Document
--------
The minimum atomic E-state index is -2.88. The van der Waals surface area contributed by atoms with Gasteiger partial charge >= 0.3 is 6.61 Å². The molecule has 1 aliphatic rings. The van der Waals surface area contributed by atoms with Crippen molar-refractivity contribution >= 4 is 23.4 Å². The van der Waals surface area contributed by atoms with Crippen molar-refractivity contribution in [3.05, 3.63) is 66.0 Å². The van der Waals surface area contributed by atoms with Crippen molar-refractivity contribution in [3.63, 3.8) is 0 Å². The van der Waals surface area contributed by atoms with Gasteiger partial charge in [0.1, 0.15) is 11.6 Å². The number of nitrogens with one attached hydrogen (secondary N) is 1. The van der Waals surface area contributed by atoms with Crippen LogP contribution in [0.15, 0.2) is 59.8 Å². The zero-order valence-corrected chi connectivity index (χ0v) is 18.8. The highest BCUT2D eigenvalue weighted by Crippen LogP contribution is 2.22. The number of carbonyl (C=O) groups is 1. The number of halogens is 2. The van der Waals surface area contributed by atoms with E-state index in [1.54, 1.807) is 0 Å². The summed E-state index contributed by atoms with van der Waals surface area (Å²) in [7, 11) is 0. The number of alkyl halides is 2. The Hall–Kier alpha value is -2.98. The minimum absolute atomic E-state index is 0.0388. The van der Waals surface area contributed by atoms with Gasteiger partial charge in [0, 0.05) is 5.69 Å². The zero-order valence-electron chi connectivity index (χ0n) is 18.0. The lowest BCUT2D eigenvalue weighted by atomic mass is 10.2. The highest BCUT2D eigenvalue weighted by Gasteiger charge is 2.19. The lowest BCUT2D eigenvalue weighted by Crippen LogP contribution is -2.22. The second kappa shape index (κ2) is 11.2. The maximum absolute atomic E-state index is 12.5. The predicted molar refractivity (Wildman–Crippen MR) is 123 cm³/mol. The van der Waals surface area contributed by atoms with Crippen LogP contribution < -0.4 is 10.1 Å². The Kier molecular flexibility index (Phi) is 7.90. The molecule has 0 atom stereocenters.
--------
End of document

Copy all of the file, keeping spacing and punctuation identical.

The minimum atomic E-state index is -2.88. The van der Waals surface area contributed by atoms with Gasteiger partial charge >= 0.3 is 6.61 Å². The molecule has 1 aliphatic rings. The van der Waals surface area contributed by atoms with Crippen molar-refractivity contribution >= 4 is 23.4 Å². The van der Waals surface area contributed by atoms with Crippen molar-refractivity contribution in [3.05, 3.63) is 66.0 Å². The van der Waals surface area contributed by atoms with Crippen molar-refractivity contribution in [3.63, 3.8) is 0 Å². The van der Waals surface area contributed by atoms with Gasteiger partial charge in [0.1, 0.15) is 11.6 Å². The number of nitrogens with one attached hydrogen (secondary N) is 1. The van der Waals surface area contributed by atoms with Crippen LogP contribution in [0.15, 0.2) is 59.8 Å². The zero-order valence-corrected chi connectivity index (χ0v) is 18.8. The highest BCUT2D eigenvalue weighted by Crippen LogP contribution is 2.22. The number of carbonyl (C=O) groups is 1. The number of halogens is 2. The van der Waals surface area contributed by atoms with E-state index in [1.54, 1.807) is 0 Å². The summed E-state index contributed by atoms with van der Waals surface area (Å²) in [7, 11) is 0. The number of alkyl halides is 2. The Hall–Kier alpha value is -2.98. The minimum absolute atomic E-state index is 0.0388. The van der Waals surface area contributed by atoms with Gasteiger partial charge in [0, 0.05) is 5.69 Å². The zero-order valence-electron chi connectivity index (χ0n) is 18.0. The lowest BCUT2D eigenvalue weighted by atomic mass is 10.2. The highest BCUT2D eigenvalue weighted by Gasteiger charge is 2.19. The lowest BCUT2D eigenvalue weighted by Crippen LogP contribution is -2.22. The second kappa shape index (κ2) is 11.2. The maximum absolute atomic E-state index is 12.5. The predicted molar refractivity (Wildman–Crippen MR) is 123 cm³/mol. The van der Waals surface area contributed by atoms with Crippen LogP contribution < -0.4 is 10.1 Å². The Kier molecular flexibility index (Phi) is 7.90. The molecule has 0 atom stereocenters.